Starhawk’s Vision Quest For Climate Change

Renowned writer and activist Starhawk focuses her energy on the environment in her latest book.

Starhawk. Photo provided by Dedda71 via Wikimedia Commons.

Starhawk has spent most of her life on the margins. Since the 1970s, the activist has protested war and oppression of all types, and she’s written and taught about a spirituality in which the Earth is a living being and all are connected. But these days, with growing concern about the worldwide destructive effects of climate change, her views have gained traction in the mainstream.

“It’s a miracle we have a pope and other spiritual leaders stepping forward who say this is the great call for people all over the Earth to start working together and start seeing that all of us on the planet are connected to all,” she said in a telephone interview from San Francisco.

“I see climate change as the great, deep moral question of our time,” she added. “Are we going to take on responsibility for leaving a planet for our descendants to live in abundance, or are we going to exploit it, despoil it or leave it for others to pick up the pieces?”

Starhawk (born Miriam Simos) will talk about connections among religion, the environment and political action Wednesday, Feb. 24, at May Memorial Unitarian Universalist Society when she presents “Visionary Action: Tools for Creating the World We Desire.” Sponsors include the Syracuse Peace Council, Reclaiming the Radiant Wild (a Syracuse Reclaiming Tradition circle) and the Alchemical Nursery Project.

She’s also promoting her newest book, City of Refuge, a sequel to her 1993 novel The Fifth Sacred Thing. City of Refuge is self-published, financed by a $79,000 Kickstarter campaign. The story is set in 2048, amid the fallout of eco-catastrophes and societal breakdown. The city of Califia (an ecotopian Northern California) attempts to create safe haven in a war-torn land.

The book, Starhawk explained, explores what the world would be like if people started talking about cooperation and balance. “If we can’t envision it, how on earth are we going to create it?” she said.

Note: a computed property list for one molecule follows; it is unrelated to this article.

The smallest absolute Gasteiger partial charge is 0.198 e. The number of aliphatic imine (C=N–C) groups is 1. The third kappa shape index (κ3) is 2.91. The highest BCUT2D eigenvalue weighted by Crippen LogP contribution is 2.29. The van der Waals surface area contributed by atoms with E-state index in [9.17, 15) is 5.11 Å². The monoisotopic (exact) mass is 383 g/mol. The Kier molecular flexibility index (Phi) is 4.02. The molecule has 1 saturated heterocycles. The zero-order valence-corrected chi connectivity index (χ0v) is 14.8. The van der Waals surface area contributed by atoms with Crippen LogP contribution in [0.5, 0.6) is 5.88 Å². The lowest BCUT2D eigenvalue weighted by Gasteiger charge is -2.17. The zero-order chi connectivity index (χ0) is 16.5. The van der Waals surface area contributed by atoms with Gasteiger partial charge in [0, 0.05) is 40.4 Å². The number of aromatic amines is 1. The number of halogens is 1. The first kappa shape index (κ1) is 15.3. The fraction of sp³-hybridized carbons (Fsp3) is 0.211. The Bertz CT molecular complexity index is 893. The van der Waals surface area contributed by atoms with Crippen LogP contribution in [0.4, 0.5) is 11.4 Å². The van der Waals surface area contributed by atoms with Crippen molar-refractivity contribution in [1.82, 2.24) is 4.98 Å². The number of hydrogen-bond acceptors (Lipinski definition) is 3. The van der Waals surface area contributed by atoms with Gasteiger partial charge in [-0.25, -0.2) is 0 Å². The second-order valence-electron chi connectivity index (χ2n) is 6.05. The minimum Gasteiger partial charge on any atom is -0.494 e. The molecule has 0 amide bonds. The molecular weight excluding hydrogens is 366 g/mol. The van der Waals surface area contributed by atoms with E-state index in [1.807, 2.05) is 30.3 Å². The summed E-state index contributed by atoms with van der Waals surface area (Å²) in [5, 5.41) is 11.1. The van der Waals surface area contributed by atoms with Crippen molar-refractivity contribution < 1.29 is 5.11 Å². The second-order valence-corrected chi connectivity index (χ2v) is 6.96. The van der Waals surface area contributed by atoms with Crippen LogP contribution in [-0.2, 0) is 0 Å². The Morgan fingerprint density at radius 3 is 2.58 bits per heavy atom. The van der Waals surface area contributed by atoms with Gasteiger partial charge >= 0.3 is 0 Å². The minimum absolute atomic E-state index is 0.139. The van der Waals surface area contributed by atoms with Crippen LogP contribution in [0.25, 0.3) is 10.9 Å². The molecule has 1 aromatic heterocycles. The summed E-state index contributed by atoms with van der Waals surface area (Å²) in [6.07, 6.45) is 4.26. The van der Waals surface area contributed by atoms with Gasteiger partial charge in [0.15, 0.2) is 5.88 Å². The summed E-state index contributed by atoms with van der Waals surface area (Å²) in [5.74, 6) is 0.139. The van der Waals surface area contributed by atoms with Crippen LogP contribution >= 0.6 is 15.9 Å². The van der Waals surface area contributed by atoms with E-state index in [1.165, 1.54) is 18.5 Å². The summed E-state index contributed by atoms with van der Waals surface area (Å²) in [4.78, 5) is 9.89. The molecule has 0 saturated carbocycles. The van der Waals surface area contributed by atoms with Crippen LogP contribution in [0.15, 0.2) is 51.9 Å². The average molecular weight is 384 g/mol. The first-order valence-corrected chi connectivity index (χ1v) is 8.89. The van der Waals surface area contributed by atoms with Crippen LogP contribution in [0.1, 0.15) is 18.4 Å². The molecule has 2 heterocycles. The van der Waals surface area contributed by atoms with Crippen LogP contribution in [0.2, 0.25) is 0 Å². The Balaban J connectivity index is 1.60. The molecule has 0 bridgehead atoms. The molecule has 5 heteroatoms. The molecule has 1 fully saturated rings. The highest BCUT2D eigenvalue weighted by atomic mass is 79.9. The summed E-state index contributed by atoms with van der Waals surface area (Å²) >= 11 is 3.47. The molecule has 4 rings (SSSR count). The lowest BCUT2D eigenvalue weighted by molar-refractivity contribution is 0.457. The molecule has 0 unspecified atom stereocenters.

Starhawk has written 13 books, including The Spiral Dance (1979), which was republished in 1989 and 1999 and is considered a classic book on Wicca, goddess worship and spiritual feminism. She is a frequent speaker and workshop leader on Earth-based spirituality, ritual and activism. She directs Earth Activist Training, which teaches permaculture design, a system of developing agricultural ecosystems intended to be sustainable and self-sufficient.

Spiritual and political ideas once considered fringe need to become mainstream “because the mainstream needs to change,” she said. “We need to change because it’s not working for people’s happiness, for long-term sustainability, for health.”

She praises the Black Lives Matter movement for drawing attention to interconnected issues and people. “We can’t allow this level of injustice to go on,” she said. “The killing of a black kid on the streets by a cop without warning or due process or accountability is not a separate issue from the pollution of Onondaga Lake or the poisoning of the water in Flint. It’s part of a power system that wants to maintain a system that benefits the very few.”

Starhawk’s concern about Onondaga Lake is informed in part by her husband, David Miller. Miller is a Syracuse native and 1965 Le Moyne College graduate who “grew up in love with the lake and the land around it and feels a strong connection to it.” In October 1965, Miller became the first person to protest the Vietnam War by burning his draft card. He served 22 months in federal prison for the act.

Starhawk said her time “out in the garden and trimming the trees and walking in the woods” keeps her energized in a time of horrific headlines. “It’s probably the most lunatic fringe thing of all to be optimistic in the face of all that’s going on,” she said. “I believe we have the tools to create a world that can be balanced and just and be more beautiful, more loving, and more pleasurable for everybody.”

Starhawk’s talk takes place Wednesday, Feb. 24, 7 to 9 p.m., at May Memorial Unitarian Universalist Society, 3800 E. Genesee St. Tickets are $10 in advance and $15 to $35 at the door. Register in advance at Learn more at and

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